The Department for Education has announced that funding for PE and sport in primary schools has doubled from £160 million to £320 million a year.
The money will be delivered through the PE and Sport Premium, which is part of a series of DfE programmes to improve healthy lifestyles among pupils and tackle childhood obesity.
Public health minister Steve Brine said the money for boosting the PE and Sport Premium would come from “the soft drinks industry levy”, also known as the ‘sugar tax’.
“The school environment is critical in shaping a healthy lifestyle,” he added.
With the old pot of £160 million, each primary school received a flat rate of £8,000 to spend on sport programmes, with £5 added for every pupil.
Now the fund has doubled, schools with 16 or fewer eligible pupils (aged five to ten) receive £1,000 per pupil, and schools with 17 or more eligible pupils receive £16,000 with £10 with added per pupil.
The allocations awarded to individual maintained schools ranged from £1,000 to £27,250, with 13,123 schools receiving a slice of the funding.
Amounts ranging from £1,000 to £27,510 were handed out to 4,691 academies, while 58 non-maintained special schools gained between £1,000 and £16,520. The funding is not available to studio schools or University Technical Colleges.
Education secretary Justine Greening did not confirm that the primary sports funding pot would be increased until July this year, provoking some primary leaders to complain that the announcement had come too late for them to plan effective sports programmes for the start of 2017-18 school year.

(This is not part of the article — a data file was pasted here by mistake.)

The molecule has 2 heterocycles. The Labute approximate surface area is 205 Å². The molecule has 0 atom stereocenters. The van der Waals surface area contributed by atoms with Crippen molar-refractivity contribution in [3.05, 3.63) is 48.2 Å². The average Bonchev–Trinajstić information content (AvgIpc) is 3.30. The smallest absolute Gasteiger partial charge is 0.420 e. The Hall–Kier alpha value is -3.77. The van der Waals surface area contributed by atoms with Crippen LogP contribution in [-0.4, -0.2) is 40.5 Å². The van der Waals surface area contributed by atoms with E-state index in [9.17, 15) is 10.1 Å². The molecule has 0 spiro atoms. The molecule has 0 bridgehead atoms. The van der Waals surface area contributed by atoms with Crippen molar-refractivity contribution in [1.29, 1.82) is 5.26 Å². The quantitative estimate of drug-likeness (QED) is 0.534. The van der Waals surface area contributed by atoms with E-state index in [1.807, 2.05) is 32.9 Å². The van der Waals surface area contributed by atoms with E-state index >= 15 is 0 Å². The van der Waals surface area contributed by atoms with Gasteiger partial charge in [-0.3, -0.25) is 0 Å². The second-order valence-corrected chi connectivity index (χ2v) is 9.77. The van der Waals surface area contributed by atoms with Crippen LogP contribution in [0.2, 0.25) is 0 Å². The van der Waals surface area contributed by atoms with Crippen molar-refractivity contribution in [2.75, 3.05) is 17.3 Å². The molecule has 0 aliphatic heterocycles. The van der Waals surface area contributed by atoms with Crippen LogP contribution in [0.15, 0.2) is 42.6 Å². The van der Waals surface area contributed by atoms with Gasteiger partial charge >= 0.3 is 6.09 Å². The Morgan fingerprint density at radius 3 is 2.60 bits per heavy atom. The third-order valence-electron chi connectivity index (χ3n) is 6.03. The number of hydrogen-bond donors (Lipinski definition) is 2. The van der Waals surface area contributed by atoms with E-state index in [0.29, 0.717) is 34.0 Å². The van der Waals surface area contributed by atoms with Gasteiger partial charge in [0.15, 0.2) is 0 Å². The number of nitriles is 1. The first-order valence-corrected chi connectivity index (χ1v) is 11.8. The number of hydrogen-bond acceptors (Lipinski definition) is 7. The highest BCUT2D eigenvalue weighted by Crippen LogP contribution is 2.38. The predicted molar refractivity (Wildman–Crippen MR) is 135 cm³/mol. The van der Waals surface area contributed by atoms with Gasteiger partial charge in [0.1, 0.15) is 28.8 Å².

The gov.uk website suggests ways the funding may be spent, such as to “introduce new sports, dance or other activities”, or to “partner with other schools to run sports activities and clubs”.
The money may not be used to employ coaches or specialist teachers to cover planning, preparation and assessment, or to teach the minimum requirements of the national curriculum.
The DfE has also announced that £100 million will go towards improving school facilities such as kitchens, dining rooms, changing rooms and sports facilities through the Healthy Pupils Capital Fund, which was announced by Greening in February.
And £26 million will be used to create or improve breakfast clubs in 1,500 schools, with a focus on increasing provision for disadvantaged pupils in opportunity areas.
In January, the DfE pledged £72 million additional funding for 12 opportunity areas, which have been identified as being the most challenged when it comes to social mobility.
As part of the government’s plan to tackle childhood obesity, the DfE is working with other departments and agencies – including the Department of Health and the Department for Digital, Culture, Media and Sport – to try to promote healthy lifestyles for young people.
Minister for children and families Robert Goodwill said: “We want to make sure all children have a healthy and active lifestyle and it’s vital that we encourage this in our classrooms.”